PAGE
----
Did you know?
NFTs (Non-Fungible Tokens) are unique records stored on a blockchain to provide proof of ownership of a digital asset and they have taken the world by storm. Each NFT is uniquely identifiable and can be traded using blockchain technology. Although they are usually associated with virtual products, such as digital artworks and videos, NFTs can also represent physical assets such as real estate or even training shoes.
Why does this matter to you?
As the metaverse provides a new arena for brands to promote their brand awareness, more and more businesses are looking to set up shop in the metaverse, and profit from sales of NFTs. Although there is currently no solid legal framework regulating the NFT market, there are a number of areas that any business issuing and trading NFTs should consider:-
- Ownership of NFTs
As with ownership of tangible assets, the title to an NFT must be clearly set out. Due diligence is required to ensure that the tokenized asset has a clean and good title to minimize the risk of ownership challenges from third parties. This is particularly important if the works are co-authored, licensed or commissioned.
- Intellectual Property Rights Protection
Recent cases have seen brand holders bringing enforcement actions against sellers of NFTs that infringe their intellectual property rights. Many brand owners have started filing trade mark applications in relation to digital goods/services. However, IP investigation and enforcement in a cross-jurisdictional decentralised space, such as NFT host services and metaverses, can be complicated. Brand owners should have an IP protection strategy in place for NFTs and the metaverse. As a starting point, it is advisable to start registering trade marks with the virtual marketplace and digital assets in mind.
- Smart Contracts and Legal Contracts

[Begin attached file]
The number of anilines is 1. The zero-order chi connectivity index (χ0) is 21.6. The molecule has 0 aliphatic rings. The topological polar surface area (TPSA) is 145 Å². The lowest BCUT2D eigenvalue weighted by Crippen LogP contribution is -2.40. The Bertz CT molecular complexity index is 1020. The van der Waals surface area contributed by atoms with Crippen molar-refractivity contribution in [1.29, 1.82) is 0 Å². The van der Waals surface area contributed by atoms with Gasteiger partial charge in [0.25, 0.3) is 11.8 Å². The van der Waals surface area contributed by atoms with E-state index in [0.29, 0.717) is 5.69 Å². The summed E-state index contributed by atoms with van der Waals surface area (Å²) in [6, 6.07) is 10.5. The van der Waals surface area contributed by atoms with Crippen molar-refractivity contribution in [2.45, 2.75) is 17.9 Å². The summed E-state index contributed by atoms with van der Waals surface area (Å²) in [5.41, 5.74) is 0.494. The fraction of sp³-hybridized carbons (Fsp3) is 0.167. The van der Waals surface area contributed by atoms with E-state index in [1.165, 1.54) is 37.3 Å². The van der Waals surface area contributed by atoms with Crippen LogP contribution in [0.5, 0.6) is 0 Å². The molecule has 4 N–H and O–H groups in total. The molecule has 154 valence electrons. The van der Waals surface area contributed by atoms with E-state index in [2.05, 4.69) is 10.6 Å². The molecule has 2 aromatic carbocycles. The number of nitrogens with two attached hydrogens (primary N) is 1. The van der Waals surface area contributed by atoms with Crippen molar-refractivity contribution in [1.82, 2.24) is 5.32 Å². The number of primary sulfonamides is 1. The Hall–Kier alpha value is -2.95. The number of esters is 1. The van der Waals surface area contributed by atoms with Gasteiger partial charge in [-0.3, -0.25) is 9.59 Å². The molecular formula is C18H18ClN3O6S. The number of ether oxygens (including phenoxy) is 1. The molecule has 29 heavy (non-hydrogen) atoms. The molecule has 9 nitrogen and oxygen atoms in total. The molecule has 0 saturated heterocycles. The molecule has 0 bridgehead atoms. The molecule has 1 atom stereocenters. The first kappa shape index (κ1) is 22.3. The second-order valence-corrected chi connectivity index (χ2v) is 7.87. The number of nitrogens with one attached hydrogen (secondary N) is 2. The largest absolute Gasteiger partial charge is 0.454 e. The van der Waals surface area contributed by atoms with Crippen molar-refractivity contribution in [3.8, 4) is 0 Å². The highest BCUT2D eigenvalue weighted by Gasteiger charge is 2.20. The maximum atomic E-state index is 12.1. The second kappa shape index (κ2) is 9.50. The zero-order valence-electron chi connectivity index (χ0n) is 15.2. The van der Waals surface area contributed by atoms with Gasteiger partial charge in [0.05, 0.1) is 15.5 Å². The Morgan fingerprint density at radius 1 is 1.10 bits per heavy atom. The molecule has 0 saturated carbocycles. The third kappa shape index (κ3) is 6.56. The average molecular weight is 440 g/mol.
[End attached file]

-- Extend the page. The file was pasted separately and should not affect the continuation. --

Transferring ownership of NFTs is documented by “smart contracts” which are programmes that automatically execute transactions and are significantly different from legal contracts. A review of the smart contract is required to ensure that the mechanism conforms to the legal relationship of the parties. It is now common to conduct security audits on smart contracts to ensure that it will behave as anticipated and that it complies with relevant laws. In an NFT project, a smart contract cannot replace a legal contract and proper terms and conditions governing the ownership, creation and use of the NFT.
- NFTs and Securities Law
A smart contract allows NFTs to be minted in such a way that the original NFT issuers receive a share of the proceeds or commissions whenever the NFT is transferred. Care is required to structure the smart contracts and NFTs so that they do not resemble securities, collective investment schemes or other regulated activities governed by the Hong Kong Securities and Futures Ordinance. Otherwise, the platforms selling and trading NFTs may find themselves impacted by securities law and regulations.
The trading of valuables may attract taxes in the same way as any other retail operation or real-world investment. NFT issuers and buyers should make sure that they seek tax advice.
- Data Protection
Whilst not all data relating to NFTs will be personal data, the issuer of NFTs should bear in mind potential data protection and cross-border data transfer issues. The immutability of blockchain technology, and the fact that NFT transactions are recorded on public ledgers, creates tension with existing data privacy laws.
It is also important to keep track of rapidly-evolving domestic laws and regulations that may apply to NFTs, blockchains and cryptocurrencies.